Select Page




Three current performances feature outstanding singers in extraordinary productions

Jens Winther and Det Sku’ Du Se take the temperature of Berlin’s opera scene right now – and award up to five stars. Join us for The Flying Dutchman (premiere), Rigoletto and Fidelio (premiere) in Europe’s leading opera capital.



Photo: Monica Rittershaus


Thunderous tenor cheers whip down over Johnny Depp – I mean Günter Papendell – at the premiere of The Flying Dutchman in Herbert Frisch’s Pirates of the Caribbean spoof in Berlin.

Five stars for a deeply original staging of Wagner’s early event opera that insists on entertaining with unbridled displays of all the flabby touches the Komische Oper has made its trademark.

A flying Dutchman with long, sexy locks in pang-orange, disguised as Jack Sparrow from the beloved Pirates-Hollywood franchise, launches Wagner’s love drama as cartoon opera with shameless references to cartoonish comedy with plenty of naughty and festive flirtation.

Does the madness make sense? That’s certainly debatable, but the entertainment is undeniable, the orchestra on fire and powerful, the soloists of impressive quality and the choral work pure, unadulterated excellence, both vocally and in the performance of their humorously crafted group choreography.

Whether it’s the Flying Dutchman’s crew of hideous zombie sailors, or the well-seasoned, grizzled Captain Daland (Jens Larsen) and his slick crew of white-clad sailors, all of whom look like Gene Kelly & Co. from musical classics like Anchors Awaigh and On the Town – and all of whom are in the union, as they say.

Quite lovely and liberatingly out of context are the sailors’ expectant women with Japanese manga hair and lolita dresses in pale blue gowns, bonnets, puffy sleeves in billowing can-can feathers, and big pink bows around their waists.

But why? I have no idea – but it’s magnificent in Bettina Helmi’s imaginative costume design.

As we all know, it’s all about this hapless Dutchman, doomed to cross the oceans forever, only going ashore every 7 years in the hope of finding the love that can lift the curse.

The story’s point of no return occurs when the female protagonist Senta (Daniela Köhler) loftily declares that she is aware of the blessed duties of marriage and ready to enter into the redemptive love alliance with the Dutchman on 100% irreversible terms.

A statement that made quite a few women around me jump in their seats, for it is indeed here that Wagner launches into the enthusiastic, philosophical idea of liebestod, which he cultivated diligently in later works.

Time, thankfully, has run a little away from that idea, and so it seems not entirely out of place to replace outdated pathos with comedy of the more light-hearted sort.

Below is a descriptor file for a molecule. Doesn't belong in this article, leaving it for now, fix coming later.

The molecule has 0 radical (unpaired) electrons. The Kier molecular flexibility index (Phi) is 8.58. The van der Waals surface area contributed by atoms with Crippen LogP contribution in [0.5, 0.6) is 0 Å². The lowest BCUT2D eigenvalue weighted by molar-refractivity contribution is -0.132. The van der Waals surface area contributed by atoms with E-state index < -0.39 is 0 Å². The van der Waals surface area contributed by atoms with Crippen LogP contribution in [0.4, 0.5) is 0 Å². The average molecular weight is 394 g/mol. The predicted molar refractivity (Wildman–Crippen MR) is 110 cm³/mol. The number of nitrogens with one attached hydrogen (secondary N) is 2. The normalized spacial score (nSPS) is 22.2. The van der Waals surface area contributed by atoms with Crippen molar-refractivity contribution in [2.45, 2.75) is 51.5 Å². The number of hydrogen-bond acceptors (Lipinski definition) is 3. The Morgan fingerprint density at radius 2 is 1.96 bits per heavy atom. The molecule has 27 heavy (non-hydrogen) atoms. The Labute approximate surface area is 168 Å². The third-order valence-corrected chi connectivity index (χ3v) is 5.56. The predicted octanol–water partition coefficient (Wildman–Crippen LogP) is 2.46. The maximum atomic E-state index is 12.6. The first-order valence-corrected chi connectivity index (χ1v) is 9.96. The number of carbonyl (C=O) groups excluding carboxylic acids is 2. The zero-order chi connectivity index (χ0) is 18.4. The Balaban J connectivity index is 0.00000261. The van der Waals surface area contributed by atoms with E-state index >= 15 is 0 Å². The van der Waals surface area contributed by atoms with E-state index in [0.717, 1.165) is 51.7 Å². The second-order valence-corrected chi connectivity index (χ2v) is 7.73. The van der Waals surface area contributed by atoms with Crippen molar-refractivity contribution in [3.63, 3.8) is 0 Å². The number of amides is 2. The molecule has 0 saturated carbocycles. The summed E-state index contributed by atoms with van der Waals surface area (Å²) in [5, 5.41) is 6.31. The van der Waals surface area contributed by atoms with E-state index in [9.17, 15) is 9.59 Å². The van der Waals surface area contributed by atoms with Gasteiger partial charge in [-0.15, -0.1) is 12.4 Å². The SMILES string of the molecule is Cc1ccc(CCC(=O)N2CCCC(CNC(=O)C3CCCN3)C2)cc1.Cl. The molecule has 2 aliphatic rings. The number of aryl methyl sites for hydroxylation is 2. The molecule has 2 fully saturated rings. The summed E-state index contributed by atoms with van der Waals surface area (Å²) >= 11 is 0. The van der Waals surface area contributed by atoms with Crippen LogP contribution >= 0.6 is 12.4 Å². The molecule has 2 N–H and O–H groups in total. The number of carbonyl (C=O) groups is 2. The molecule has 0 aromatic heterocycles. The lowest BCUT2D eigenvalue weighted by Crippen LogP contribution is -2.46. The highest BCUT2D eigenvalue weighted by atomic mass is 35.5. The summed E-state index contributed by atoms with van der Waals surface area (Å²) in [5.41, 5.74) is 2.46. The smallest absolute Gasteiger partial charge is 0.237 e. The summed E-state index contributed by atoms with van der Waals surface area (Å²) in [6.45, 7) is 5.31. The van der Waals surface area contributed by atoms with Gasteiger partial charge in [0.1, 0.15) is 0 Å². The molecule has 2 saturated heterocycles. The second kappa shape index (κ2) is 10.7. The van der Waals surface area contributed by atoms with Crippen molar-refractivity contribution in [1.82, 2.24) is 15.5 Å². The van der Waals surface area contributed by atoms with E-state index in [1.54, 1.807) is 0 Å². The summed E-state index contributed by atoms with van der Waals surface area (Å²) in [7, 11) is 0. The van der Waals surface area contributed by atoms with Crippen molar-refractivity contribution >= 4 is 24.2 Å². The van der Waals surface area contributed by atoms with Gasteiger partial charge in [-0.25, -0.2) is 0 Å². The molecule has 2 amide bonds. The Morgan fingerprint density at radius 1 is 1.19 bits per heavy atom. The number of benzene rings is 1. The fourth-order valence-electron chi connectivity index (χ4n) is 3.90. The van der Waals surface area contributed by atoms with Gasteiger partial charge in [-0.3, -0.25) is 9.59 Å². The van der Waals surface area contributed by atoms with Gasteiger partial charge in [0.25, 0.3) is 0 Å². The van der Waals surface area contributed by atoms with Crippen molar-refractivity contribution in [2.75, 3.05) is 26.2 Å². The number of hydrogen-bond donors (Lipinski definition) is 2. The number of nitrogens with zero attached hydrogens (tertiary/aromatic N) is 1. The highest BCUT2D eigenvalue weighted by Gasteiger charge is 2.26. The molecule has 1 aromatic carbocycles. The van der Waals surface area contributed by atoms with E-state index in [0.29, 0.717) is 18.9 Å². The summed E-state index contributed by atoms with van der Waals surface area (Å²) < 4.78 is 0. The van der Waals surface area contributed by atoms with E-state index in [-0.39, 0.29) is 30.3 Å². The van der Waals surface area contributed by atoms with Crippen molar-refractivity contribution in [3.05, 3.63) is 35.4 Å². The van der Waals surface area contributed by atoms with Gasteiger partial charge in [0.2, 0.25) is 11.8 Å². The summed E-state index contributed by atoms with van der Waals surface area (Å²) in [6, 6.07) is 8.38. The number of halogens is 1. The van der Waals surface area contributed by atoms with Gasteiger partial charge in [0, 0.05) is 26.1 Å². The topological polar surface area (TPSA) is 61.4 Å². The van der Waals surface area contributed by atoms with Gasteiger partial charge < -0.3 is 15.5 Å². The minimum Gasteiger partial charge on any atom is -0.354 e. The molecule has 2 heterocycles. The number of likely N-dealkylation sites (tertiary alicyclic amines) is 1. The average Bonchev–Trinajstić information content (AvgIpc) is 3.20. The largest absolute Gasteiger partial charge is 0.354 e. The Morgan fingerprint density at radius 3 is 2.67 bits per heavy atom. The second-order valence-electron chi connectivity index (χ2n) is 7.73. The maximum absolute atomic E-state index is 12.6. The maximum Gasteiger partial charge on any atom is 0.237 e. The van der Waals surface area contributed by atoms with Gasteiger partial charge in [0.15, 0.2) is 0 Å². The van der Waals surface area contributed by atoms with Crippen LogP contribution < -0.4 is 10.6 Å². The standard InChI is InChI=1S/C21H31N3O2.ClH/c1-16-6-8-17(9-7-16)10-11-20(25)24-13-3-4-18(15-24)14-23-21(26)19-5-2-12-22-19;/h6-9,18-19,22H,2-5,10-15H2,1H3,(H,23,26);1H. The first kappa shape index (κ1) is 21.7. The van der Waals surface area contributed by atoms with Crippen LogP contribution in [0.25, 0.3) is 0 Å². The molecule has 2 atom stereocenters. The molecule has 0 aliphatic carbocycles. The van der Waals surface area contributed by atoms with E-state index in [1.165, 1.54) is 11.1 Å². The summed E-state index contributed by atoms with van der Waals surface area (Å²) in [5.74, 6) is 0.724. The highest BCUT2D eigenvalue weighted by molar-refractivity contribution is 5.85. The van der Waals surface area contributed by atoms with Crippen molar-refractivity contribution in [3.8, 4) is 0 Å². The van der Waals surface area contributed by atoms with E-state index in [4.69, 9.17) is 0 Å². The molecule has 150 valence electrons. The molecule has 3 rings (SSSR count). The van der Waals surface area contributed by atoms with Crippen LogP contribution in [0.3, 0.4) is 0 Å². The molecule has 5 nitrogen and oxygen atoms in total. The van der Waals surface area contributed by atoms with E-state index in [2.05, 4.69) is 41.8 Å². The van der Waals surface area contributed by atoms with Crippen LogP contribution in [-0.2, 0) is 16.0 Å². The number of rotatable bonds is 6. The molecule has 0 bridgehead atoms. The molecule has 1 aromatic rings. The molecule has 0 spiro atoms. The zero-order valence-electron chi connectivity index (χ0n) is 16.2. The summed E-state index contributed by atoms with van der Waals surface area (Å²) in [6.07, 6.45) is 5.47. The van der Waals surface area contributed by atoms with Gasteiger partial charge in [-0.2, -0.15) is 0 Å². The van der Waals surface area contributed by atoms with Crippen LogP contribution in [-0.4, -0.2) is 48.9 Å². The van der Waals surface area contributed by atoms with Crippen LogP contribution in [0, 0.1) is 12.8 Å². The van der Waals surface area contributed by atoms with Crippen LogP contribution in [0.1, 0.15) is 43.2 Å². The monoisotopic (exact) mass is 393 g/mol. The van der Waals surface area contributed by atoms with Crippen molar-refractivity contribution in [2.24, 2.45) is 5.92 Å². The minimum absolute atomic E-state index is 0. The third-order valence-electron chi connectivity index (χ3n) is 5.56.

The musical qualities are not tampered with, and it is an academic pleasure to listen to Wagner’s testing of the leitmotif technique that later became one of his musical signatures.

The Berlin press was enthusiastic, writing in part: the audience not only liked this modernised Wagner classic, the cheers exploded again and again in supreme enthusiasm.

Why Günter Papendell had to put up with a few, completely unnecessary boos to his Dutchman can only be explained by the wellknown rudeness of the Berlin audience.

Det Sku’ Du Se wishes you a safe journey to Berlin. The Dutchman is clearly worth the visit.




Photo: Bettina Stoess


The singers are excellent in Jan Bosse’s stage design of Rigoletto, where otherwise it’s the controversial German director’s radical staging of Verdi’s sparkling operatic gem that stands to run with most of the attention.

First and foremost, star Russian soprano Elena Tsallagova impresses with her almost athletic soprano gymnastics, laying the hall low with light-footed, playful coloratura in the part as Rigoletto’s court jester’s wooed daughter Gilda.

No wonder the beautiful young singer is among the most sought-after of her generation.

She was nominated as Best Singer 2021 for the prestigious German Opus Klassik Prize and had the world press falling over themselves in Barrie Kosky’s Munich version of The Cunning Little Fox.

Keep an eye on the name and catch her if the opportunity arises.

In the title role, Korean baritone Leonardo Lee sings movingly and with believable sadness, with a darker tone than one usually hears from the troubled court jester, who in this production is rarely portrayed skin-deep as the desperate loser he really is.

Alone in the world with a job that makes enemies everywhere, and on the verge of losing the only thing he lives for to the cynical Duke’s unbridled lust for love.

The absolutely original staging opens with a mirror image of the Deutsche Oper’s Great Hall, now with the rows of spectators up on stage, where partydressed ‘audience members’ make out with the Duke’s court, who are soon bathed in an orgy of glitter and confetti canons.